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    Look Beyond the Sun for Skin Cancer Culprits

    Tanning beds, organ transplants and smoking among additional risk factors


    Even getting a manicure can expose you to ultraviolet light.

    "Ultraviolet nail treatment units do produce UV light, but the risk is quite small," said Fleischer. The lights are used to help gel or regular polishes set or harden.

    Despite the low risk, the American Academy of Dermatology still recommends putting sunscreen on your hands before you get a manicure.

    Even things that seem unrelated to UV light -- such as getting an organ transplant or a tattoo, or having an autoimmune disease -- have been linked to skin cancer diagnoses.

    People who've had an organ transplant have an extremely elevated risk for skin cancer -- up to 200 times higher than others, according to Ibrahim.

    This stems from the medications that must be taken after a transplant to suppress the immune system. As a result, the immune system, which normally fights off growing cancer cells, may not be strong enough to do its job.

    Organ transplant recipients should talk to a dermatologist to get an idea of their baseline risk for skin cancer and find out how often they need to be screened. Ibrahim said that some high-risk people who've had organ transplants need screening every three to four weeks.

    Although tattoos aren't known to increase the risk for skin cancer, tattoos can make it harder to detect cancer-related changes in moles. If you're considering a tattoo, make sure there aren't any moles in the area you're thinking about inking, according to experts from the American Academy of Dermatology.

    Like people who've had an organ transplant, those with autoimmune diseases often take medications that suppress their immune system. These drugs can also increase their chances of developing skin cancer, Fleischer said.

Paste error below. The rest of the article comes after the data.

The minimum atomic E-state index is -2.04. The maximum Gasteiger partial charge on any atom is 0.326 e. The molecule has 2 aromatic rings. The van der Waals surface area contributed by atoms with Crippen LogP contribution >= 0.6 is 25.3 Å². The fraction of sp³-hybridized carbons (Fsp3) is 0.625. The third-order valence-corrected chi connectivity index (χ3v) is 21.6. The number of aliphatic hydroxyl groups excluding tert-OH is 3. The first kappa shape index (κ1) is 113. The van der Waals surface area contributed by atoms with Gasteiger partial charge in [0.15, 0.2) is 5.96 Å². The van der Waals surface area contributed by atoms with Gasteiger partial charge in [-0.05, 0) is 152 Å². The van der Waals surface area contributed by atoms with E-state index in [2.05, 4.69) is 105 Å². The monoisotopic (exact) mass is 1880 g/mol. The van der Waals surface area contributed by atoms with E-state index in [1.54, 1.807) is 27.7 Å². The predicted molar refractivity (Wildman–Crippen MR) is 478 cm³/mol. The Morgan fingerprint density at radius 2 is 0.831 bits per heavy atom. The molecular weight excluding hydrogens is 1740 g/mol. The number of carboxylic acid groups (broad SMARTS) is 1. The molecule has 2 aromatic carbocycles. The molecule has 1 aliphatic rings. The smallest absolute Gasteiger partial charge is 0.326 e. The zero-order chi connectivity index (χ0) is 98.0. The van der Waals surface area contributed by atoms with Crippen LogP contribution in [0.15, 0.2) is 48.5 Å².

The experts also pointed out other potential sources of skin cancer risk, including:

    • Compact fluorescent bulbs: These "eco-friendly" lightbulbs emit ultraviolet light, which normally isn't a problem because of a coating on the bulbs. However, if there's a crack in the coating, UV light can come through. A study in the journal Photochemistry and Photobiology showed that these bulbs can emit some UV light, but no one has yet shown a link to skin cancer.
    • Previous radiation: Areas of skin that have been exposed to radiation, such as that used for treatment of other types of cancer, have an increased risk for skin cancer, according to the American Cancer Society.
    • Parkinson's disease: A study in the Archives of Neurology found an increased risk for melanoma in people with Parkinson's disease. The authors, whose research was published in September 2012, suspect that some of the genes that cause Parkinson's disease may also give rise to skin cancers.
    • Smoking: Researchers also suspect a link between cigarette smoking and skin cancer. Two studies -- one published in June 2012 in the Archives of Dermatology and the other in December 2011 in the journal Cancer Causes and Control -- found that squamous cell cancer was more common in smokers than in nonsmokers.
    • Chemical exposure: Workplace exposure to certain chemicals can increase the risk of non-melanoma skin cancers, according to the American Cancer Society. These chemicals include arsenic, which is found naturally in well water and is used in the manufacture of some pesticides, as well as tar, coal, paraffin, and some types of oil.
    • Driving: Fleischer said that in the United States, skin cancers are much more common on the left side of the body because of the time spent driving. In Europe, more cancers occur on the right side. And, though he said he hasn't seen any studies on it, he suspects that people who regularly drive convertibles probably have higher rates of skin cancer because of increased exposure.

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